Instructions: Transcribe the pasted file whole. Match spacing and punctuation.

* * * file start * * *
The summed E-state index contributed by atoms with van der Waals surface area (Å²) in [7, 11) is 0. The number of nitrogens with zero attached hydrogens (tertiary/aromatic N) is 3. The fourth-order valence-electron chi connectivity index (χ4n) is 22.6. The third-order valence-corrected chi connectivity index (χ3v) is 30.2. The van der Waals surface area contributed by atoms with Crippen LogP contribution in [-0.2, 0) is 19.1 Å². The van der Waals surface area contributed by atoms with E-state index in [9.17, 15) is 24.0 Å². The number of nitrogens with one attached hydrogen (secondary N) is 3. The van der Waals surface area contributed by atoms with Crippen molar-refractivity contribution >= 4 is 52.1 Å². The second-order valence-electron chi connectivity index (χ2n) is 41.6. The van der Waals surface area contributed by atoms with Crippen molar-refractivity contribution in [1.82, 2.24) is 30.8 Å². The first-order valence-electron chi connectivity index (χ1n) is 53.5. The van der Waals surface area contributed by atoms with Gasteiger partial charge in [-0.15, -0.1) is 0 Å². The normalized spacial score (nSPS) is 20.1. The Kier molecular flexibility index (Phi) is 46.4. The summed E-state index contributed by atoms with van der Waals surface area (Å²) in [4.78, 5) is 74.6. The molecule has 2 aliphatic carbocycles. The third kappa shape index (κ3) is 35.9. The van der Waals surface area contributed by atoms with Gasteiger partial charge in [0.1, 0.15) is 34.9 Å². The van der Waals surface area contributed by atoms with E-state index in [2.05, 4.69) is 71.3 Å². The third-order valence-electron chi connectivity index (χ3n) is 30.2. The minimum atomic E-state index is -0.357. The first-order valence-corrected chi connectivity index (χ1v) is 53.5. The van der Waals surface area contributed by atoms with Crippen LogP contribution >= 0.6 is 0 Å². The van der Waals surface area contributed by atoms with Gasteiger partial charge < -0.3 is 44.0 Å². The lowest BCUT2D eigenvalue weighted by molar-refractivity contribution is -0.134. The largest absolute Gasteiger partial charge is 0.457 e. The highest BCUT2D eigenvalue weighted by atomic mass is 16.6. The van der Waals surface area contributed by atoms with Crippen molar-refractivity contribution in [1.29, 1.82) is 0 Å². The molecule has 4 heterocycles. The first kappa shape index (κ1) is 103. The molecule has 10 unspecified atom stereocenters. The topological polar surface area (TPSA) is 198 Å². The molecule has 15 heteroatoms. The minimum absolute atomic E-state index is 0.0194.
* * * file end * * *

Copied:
The summed E-state index contributed by atoms with van der Waals surface area (Å²) in [7, 11) is 0. The number of nitrogens with zero attached hydrogens (tertiary/aromatic N) is 3. The fourth-order valence-electron chi connectivity index (χ4n) is 22.6. The third-order valence-corrected chi connectivity index (χ3v) is 30.2. The van der Waals surface area contributed by atoms with Crippen LogP contribution in [-0.2, 0) is 19.1 Å². The van der Waals surface area contributed by atoms with E-state index in [9.17, 15) is 24.0 Å². The number of nitrogens with one attached hydrogen (secondary N) is 3. The van der Waals surface area contributed by atoms with Crippen molar-refractivity contribution >= 4 is 52.1 Å². The second-order valence-electron chi connectivity index (χ2n) is 41.6. The van der Waals surface area contributed by atoms with Crippen molar-refractivity contribution in [1.82, 2.24) is 30.8 Å². The first-order valence-electron chi connectivity index (χ1n) is 53.5. The van der Waals surface area contributed by atoms with Gasteiger partial charge in [-0.15, -0.1) is 0 Å². The normalized spacial score (nSPS) is 20.1. The Kier molecular flexibility index (Phi) is 46.4. The summed E-state index contributed by atoms with van der Waals surface area (Å²) in [4.78, 5) is 74.6. The molecule has 2 aliphatic carbocycles. The third kappa shape index (κ3) is 35.9. The van der Waals surface area contributed by atoms with Gasteiger partial charge in [0.1, 0.15) is 34.9 Å². The van der Waals surface area contributed by atoms with E-state index in [2.05, 4.69) is 71.3 Å². The third-order valence-electron chi connectivity index (χ3n) is 30.2. The minimum atomic E-state index is -0.357. The first-order valence-corrected chi connectivity index (χ1v) is 53.5. The van der Waals surface area contributed by atoms with Crippen LogP contribution >= 0.6 is 0 Å². The van der Waals surface area contributed by atoms with Gasteiger partial charge < -0.3 is 44.0 Å². The lowest BCUT2D eigenvalue weighted by molar-refractivity contribution is -0.134. The largest absolute Gasteiger partial charge is 0.457 e. The highest BCUT2D eigenvalue weighted by atomic mass is 16.6. The van der Waals surface area contributed by atoms with Crippen molar-refractivity contribution in [1.29, 1.82) is 0 Å². The molecule has 4 heterocycles. The first kappa shape index (κ1) is 103. The molecule has 10 unspecified atom stereocenters. The topological polar surface area (TPSA) is 198 Å². The molecule has 15 heteroatoms. The minimum absolute atomic E-state index is 0.0194.